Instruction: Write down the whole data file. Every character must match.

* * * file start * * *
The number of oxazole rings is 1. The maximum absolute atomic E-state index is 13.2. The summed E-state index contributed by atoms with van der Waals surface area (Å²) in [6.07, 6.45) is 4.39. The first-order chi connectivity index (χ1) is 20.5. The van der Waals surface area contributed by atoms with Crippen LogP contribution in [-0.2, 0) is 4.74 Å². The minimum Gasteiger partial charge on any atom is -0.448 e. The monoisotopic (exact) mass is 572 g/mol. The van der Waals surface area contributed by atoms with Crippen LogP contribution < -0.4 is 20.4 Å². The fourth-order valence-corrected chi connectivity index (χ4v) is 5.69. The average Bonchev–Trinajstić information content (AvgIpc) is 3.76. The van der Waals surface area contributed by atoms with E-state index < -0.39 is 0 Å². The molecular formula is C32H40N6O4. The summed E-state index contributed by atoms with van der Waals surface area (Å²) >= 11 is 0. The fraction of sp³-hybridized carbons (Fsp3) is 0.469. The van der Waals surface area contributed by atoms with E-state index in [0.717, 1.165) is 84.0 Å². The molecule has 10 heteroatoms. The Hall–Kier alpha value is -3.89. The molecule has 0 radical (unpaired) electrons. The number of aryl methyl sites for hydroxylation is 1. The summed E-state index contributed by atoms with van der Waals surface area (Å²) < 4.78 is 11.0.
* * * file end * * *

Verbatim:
The number of oxazole rings is 1. The maximum absolute atomic E-state index is 13.2. The summed E-state index contributed by atoms with van der Waals surface area (Å²) in [6.07, 6.45) is 4.39. The first-order chi connectivity index (χ1) is 20.5. The van der Waals surface area contributed by atoms with Crippen LogP contribution in [-0.2, 0) is 4.74 Å². The minimum Gasteiger partial charge on any atom is -0.448 e. The monoisotopic (exact) mass is 572 g/mol. The van der Waals surface area contributed by atoms with Crippen LogP contribution < -0.4 is 20.4 Å². The fourth-order valence-corrected chi connectivity index (χ4v) is 5.69. The average Bonchev–Trinajstić information content (AvgIpc) is 3.76. The van der Waals surface area contributed by atoms with E-state index < -0.39 is 0 Å². The molecular formula is C32H40N6O4. The summed E-state index contributed by atoms with van der Waals surface area (Å²) >= 11 is 0. The fraction of sp³-hybridized carbons (Fsp3) is 0.469. The van der Waals surface area contributed by atoms with E-state index in [0.717, 1.165) is 84.0 Å². The molecule has 10 heteroatoms. The Hall–Kier alpha value is -3.89. The molecule has 0 radical (unpaired) electrons. The number of aryl methyl sites for hydroxylation is 1. The summed E-state index contributed by atoms with van der Waals surface area (Å²) < 4.78 is 11.0.